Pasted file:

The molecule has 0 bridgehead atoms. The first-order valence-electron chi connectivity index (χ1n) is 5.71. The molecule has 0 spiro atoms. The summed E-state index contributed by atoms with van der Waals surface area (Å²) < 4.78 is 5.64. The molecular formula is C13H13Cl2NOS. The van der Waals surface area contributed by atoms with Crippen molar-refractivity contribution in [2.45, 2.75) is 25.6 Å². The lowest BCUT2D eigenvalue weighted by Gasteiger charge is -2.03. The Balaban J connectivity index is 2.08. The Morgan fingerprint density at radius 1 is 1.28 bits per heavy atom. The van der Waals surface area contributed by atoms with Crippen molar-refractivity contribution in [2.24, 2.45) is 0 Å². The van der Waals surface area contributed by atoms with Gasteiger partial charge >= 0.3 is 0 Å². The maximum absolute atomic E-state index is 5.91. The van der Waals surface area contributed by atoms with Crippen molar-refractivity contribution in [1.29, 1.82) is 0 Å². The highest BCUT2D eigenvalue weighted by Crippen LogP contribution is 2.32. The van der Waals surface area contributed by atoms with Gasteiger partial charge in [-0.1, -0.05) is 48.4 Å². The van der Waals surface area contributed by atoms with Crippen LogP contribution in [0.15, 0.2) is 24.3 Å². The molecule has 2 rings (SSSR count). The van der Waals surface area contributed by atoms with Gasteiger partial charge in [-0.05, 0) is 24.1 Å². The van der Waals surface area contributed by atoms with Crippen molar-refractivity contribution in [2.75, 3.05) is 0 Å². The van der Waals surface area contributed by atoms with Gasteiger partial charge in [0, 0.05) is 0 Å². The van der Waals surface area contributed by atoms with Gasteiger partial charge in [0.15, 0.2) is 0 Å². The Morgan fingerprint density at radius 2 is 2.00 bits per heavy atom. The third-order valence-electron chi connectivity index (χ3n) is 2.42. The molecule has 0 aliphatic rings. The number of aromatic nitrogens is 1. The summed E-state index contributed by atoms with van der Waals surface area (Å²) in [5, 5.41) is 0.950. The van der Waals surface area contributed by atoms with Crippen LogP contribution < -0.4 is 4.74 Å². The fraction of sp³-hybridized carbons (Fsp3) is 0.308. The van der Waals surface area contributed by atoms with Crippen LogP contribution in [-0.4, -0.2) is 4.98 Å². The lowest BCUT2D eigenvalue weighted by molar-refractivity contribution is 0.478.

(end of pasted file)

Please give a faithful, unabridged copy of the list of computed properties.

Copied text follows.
The molecule has 0 bridgehead atoms. The first-order valence-electron chi connectivity index (χ1n) is 5.71. The molecule has 0 spiro atoms. The summed E-state index contributed by atoms with van der Waals surface area (Å²) < 4.78 is 5.64. The molecular formula is C13H13Cl2NOS. The van der Waals surface area contributed by atoms with Crippen molar-refractivity contribution in [2.45, 2.75) is 25.6 Å². The lowest BCUT2D eigenvalue weighted by Gasteiger charge is -2.03. The Balaban J connectivity index is 2.08. The Morgan fingerprint density at radius 1 is 1.28 bits per heavy atom. The van der Waals surface area contributed by atoms with Crippen molar-refractivity contribution in [2.24, 2.45) is 0 Å². The van der Waals surface area contributed by atoms with Gasteiger partial charge >= 0.3 is 0 Å². The maximum absolute atomic E-state index is 5.91. The van der Waals surface area contributed by atoms with Crippen molar-refractivity contribution in [1.29, 1.82) is 0 Å². The highest BCUT2D eigenvalue weighted by Crippen LogP contribution is 2.32. The van der Waals surface area contributed by atoms with Gasteiger partial charge in [-0.1, -0.05) is 48.4 Å². The van der Waals surface area contributed by atoms with Crippen LogP contribution in [0.15, 0.2) is 24.3 Å². The molecule has 2 rings (SSSR count). The van der Waals surface area contributed by atoms with Gasteiger partial charge in [-0.05, 0) is 24.1 Å². The van der Waals surface area contributed by atoms with Crippen molar-refractivity contribution in [2.75, 3.05) is 0 Å². The van der Waals surface area contributed by atoms with Gasteiger partial charge in [0, 0.05) is 0 Å². The van der Waals surface area contributed by atoms with Gasteiger partial charge in [0.15, 0.2) is 0 Å². The Morgan fingerprint density at radius 2 is 2.00 bits per heavy atom. The third-order valence-electron chi connectivity index (χ3n) is 2.42. The molecule has 0 aliphatic rings. The number of aromatic nitrogens is 1. The summed E-state index contributed by atoms with van der Waals surface area (Å²) in [5, 5.41) is 0.950. The van der Waals surface area contributed by atoms with Crippen LogP contribution < -0.4 is 4.74 Å². The fraction of sp³-hybridized carbons (Fsp3) is 0.308. The van der Waals surface area contributed by atoms with Crippen LogP contribution in [-0.4, -0.2) is 4.98 Å². The lowest BCUT2D eigenvalue weighted by molar-refractivity contribution is 0.478.